Miami Heat backs off in email flap with Mayor Carlos Gimenez
A team lobbyist says the wording of a Micky Arison email touting the mayor’s support of an arena deal was “more final” that it should have been.
BY DOUGLAS HANKS AND PATRICIA MAZZEI
The Miami Heat on Thursday sought to defuse an awkward stand-off with Miami-Dade Mayor Carlos Gimenez, caused by team owner Micky Arison’s announcement that the mayor had endorsed a new arena deal that Gimenez later said he doesn’t support.
“The words were more final than they should have been,’’ said Heat lobbyist Jorge Luis Lopez, who helped prepare the email Arison sent out Wednesday evening to season-ticket holders announcing a deal with Gimenez. “It failed to clarify that the negotiations were ongoing.”
Gimenez said Thursday he was still baffled at Arison’s sending out the email, which touted an extended lease that would have the Heat pay rent on the county-owned AmericanAirlines Arena but also increase Miami-Dade’s subsidy tab by about $121 million through 2040. “For some time, I relayed to them I was not comfortable with that amount,’’ Gimenez said during a round of interviews in his office Thursday.
A day after the puzzling he-said-he-said episode between the county’s top-ranking elected official and itsrichest resident, neither side fully clarifed how the mixed messages came to be. Gimenez’s aides have been briefing commissioners all week on the terms outlined in Arison’s email, with some commissioners saying they thought the deal was done and others understanding that the talks continue.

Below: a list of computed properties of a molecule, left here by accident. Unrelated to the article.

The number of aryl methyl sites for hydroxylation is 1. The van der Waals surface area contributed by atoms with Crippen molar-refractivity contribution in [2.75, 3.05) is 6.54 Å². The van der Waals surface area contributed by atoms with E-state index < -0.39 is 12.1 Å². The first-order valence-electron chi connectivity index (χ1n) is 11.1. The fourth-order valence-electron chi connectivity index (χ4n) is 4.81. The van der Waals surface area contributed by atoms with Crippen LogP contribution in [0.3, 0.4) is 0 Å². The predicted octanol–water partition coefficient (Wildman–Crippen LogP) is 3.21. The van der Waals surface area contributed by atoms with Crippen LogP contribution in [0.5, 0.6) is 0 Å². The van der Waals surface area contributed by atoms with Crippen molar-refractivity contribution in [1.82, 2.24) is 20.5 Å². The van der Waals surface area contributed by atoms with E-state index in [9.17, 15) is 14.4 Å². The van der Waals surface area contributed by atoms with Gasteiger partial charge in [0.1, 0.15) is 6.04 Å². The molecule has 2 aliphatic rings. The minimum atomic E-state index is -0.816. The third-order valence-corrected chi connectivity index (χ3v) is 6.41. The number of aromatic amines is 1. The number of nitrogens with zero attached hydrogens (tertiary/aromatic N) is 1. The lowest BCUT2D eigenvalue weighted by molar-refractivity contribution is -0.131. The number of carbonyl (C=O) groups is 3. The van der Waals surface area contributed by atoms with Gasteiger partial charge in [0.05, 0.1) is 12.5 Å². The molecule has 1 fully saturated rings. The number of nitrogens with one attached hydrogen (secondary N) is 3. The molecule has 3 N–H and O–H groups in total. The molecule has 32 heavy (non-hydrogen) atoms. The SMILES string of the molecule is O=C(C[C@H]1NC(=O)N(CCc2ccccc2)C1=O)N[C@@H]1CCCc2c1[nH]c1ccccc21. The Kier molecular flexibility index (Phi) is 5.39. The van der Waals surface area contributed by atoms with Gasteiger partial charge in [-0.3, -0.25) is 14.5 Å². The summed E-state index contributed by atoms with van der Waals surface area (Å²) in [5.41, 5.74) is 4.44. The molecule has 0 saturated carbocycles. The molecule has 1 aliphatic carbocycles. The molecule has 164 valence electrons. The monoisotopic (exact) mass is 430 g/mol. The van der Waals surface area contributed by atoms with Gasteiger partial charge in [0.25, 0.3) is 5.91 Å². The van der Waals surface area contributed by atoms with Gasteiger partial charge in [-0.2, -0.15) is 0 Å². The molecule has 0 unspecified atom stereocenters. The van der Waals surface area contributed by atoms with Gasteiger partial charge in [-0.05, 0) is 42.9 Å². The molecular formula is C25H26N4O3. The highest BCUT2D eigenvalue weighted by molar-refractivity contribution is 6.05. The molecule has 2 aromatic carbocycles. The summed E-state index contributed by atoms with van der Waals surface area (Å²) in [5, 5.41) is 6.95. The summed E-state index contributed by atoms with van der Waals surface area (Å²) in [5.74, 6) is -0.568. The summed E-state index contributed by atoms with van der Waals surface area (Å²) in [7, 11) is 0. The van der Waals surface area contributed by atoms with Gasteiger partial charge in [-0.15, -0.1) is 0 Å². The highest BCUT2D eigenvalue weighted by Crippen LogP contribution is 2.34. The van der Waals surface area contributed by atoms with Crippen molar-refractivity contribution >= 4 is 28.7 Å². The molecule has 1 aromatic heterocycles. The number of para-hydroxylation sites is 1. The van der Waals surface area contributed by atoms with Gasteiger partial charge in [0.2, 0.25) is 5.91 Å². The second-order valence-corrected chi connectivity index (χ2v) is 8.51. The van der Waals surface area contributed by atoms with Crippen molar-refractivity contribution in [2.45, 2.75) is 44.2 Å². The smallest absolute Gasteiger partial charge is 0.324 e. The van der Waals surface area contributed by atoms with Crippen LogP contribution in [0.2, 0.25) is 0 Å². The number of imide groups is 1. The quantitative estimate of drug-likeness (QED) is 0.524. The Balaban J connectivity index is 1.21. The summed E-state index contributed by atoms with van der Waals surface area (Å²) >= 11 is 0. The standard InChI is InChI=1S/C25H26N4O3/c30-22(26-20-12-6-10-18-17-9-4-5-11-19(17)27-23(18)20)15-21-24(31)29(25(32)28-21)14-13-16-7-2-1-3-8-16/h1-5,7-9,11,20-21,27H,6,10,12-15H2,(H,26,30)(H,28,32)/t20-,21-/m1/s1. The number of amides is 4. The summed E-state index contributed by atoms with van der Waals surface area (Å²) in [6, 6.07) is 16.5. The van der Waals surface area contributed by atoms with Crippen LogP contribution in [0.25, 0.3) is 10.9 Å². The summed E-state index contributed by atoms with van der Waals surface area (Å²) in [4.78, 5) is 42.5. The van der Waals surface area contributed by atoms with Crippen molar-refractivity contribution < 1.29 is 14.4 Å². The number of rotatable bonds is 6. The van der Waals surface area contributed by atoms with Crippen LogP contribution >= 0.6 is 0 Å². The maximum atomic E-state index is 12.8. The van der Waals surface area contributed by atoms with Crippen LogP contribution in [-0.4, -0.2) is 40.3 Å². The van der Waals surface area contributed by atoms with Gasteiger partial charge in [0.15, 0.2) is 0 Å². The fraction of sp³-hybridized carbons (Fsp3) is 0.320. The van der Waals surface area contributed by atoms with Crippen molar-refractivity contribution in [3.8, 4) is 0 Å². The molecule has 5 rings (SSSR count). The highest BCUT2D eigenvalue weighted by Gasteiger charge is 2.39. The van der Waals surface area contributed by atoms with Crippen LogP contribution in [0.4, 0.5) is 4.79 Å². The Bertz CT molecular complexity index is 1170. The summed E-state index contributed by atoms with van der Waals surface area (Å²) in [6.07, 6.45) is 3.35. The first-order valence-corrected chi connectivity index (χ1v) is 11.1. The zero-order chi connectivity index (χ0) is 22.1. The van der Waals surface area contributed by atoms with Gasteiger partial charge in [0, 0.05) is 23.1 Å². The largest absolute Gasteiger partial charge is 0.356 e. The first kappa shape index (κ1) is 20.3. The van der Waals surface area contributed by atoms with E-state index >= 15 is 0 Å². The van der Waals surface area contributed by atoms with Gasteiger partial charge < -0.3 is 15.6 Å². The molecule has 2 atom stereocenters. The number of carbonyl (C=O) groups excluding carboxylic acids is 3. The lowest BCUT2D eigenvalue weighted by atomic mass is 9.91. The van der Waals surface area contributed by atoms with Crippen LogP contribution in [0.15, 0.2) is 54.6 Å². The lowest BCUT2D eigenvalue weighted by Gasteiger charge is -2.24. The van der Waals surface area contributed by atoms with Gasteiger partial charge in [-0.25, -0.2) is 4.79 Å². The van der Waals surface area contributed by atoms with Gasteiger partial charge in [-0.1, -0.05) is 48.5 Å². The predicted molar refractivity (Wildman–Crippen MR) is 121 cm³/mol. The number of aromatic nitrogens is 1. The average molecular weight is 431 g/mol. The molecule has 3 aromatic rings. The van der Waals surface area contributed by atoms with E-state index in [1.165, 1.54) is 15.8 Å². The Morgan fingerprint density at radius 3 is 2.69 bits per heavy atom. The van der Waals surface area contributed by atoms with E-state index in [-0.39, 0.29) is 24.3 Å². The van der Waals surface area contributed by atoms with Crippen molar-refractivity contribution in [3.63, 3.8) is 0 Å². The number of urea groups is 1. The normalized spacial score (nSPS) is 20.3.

Whatever the chronology, the imbroglio helped reveal a rift between County Hall and the Heat over the long-sought deal to add 10 years to the arena’s lease, as well as skepticism among commissioners that Arison’s favored terms were fair to Miami-Dade.
“I find Mr. Arison’s [email] statement disturbing,” Lynda Bell, vice-chairwoman of the commission, said in a statement that called the proposed terms “onerous.” “The AAA operator cannot ask Miami Dade residents to commit to a future debt of $121 million when we are currently facing a budget deficit in our County.”
Rebeca Sosa, the commission chairwoman, said the $147 million in hotel-tax subsidies the Heat would receive during the 10-year extension were too high. “We have to think in terms of what is going to happen in the future in the county,” she said. “What are the numbers that have been promised in terms of debt?”
The proposed Heat deal swaps the current profit-sharing arrangement for fixed rent: The team would pay about $550,000 this year and a maximum of $1.5 million annually by the time the extended lease expires in 2040.
Despite record crowds and repeat championship runs, that profit-sharing agreement has netted the county a total of about $300,000 in the 14 years the Heat has played at the arena. A 2012 Inspector General report criticized the county’s oversight of the arrangement, but Heat executives insist the arena’s modernization needs have sapped away the profits Miami-Dade would have otherwise enjoyed during the LeBron James era.